Air Solitude

In-flight internet services are about to enter  Indonesian airspace. It’s goodbye air solitude and  hello air Neighbourhood

LEAVING JAKARTA by plane is always a pleasure. Don’t get me wrong though, this isn’t because I dislike the city or its citizens. It’s more that planes offer solitude and phones are thankfully disconnected from the mobile networks for a few hours. It also means not having to check your emails until you’re off the plane. Bliss.

Having said that, in general, I find the experience of air travel unpleasant. The concept of queuing is alien to most Indonesians, so you often have to fight your way around the airport. The idea of packing light is also not something that most Indonesians are very familiar with. So if you’re behind a family who have 100 carry-on bags with them, then it takes at least half an hour as you wait for them to finally be seated.

Most aeroplane food is also pretty inedible here, and if you add limited legroom, non-reclining seats, claustrophobic toilets, smelly neighbouring passengers and grumpy cabin crew into the equation, it really makes for an experience that borders on the unbearable. And yet despite all of this, air travel also means being left alone. And I enjoy being left alone.

A few issues back, I stated that being left in peace is something of a luxury these days and is becoming increasingly difficult as our wired world binds us ever tighter into a shell of electromagnetic communications. But being on a plane means not having to communicate with anyone, including the passenger next to you. It’s perfectly fine to completely ignore the person sitting beside you and it’s perfectly fine to stare into nothingness with your ears gleefully plugged with noise-damping ear buds. It’s also nice to pretend that you don’t own a mobile phone or have an email address, or that the internet even exists at all.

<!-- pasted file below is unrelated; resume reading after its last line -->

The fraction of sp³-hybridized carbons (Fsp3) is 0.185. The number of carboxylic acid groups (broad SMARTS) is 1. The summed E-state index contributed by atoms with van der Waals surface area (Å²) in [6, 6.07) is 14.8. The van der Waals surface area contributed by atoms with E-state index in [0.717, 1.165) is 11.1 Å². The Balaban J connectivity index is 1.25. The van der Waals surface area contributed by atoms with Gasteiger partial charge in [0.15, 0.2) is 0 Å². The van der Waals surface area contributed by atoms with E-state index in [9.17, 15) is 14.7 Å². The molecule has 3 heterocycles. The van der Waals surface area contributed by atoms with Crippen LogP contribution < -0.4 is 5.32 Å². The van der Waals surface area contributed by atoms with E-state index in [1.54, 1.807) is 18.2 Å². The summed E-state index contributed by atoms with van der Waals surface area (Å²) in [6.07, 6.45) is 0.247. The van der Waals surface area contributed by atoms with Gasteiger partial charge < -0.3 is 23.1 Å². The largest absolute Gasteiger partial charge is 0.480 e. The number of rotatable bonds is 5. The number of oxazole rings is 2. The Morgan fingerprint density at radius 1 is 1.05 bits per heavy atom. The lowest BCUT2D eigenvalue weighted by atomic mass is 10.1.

Unfortunately, this Zen-like respite from the communications revolution is about to come to an end, as Garuda Indonesia has just announced that the company will begin equipping its aircraft with in-flight internet access from the end of this year.

To be fair, in-flight internet is no longer something new. In May of 2004, Lufthansa’s long-haul flights between Munich and Los Angeles went online. And in 2009, as many as seven US airlines followed suit. Singapore airlines also started providing in-flight internet services on their aircraft last year. This facility includes the ability to send and receive text messages, as do the services that are currently being offered by Emirates Airlines.

I understand that some people need to check their emails once or twice during a 12-hour cross-continental flight, as they have important business to attend to. Moreover, the leader of a nation should probably never be out of reach of a connected mobile phone. I mean, what if someone suddenly decides to nuke his or her country, right?

Recently, Jesse Taylor Ferguson – the guy who plays the boyfriend of the guy who clown sleeps in “Modern Family” – was on a plane and bored. So he invited his 400,000 Twitter followers to send him questions, promising that he would answer them all, which he indeed did. I have to admit that his Tweets were quite entertaining to read. But let’s face it, Facebook, Twitter, Path, Instagram, Yahoo Messenger, Skype, etc are going to be the main beneficiaries of these new in-flight internet services, and I for one would certainly find it annoying if the passenger next to me suddenly opened his laptop and started Skype-conferencing a colleague back at the office, which was located in the city the plane had just taken off from barely ten minutes earlier. I would be even more annoyed if it was a teenage girl Skyping a friend to gossip about her ex.

Progress is indeed inevitable, but I never actually thought that the day would come when I had to read and reply to work-related emails on a plane from Jakarta to Bali. Soon, they will allow you to turn your mobile phone on too I guess, but is being able to continuously receive information a real sign of progress? Is it really information that we seek at all times or is it just our need to continuously seek the approval of others?

Written by Unggul Hermanto
Category: Afterthought | SubCategory: Afterthought | Issue: July 2012
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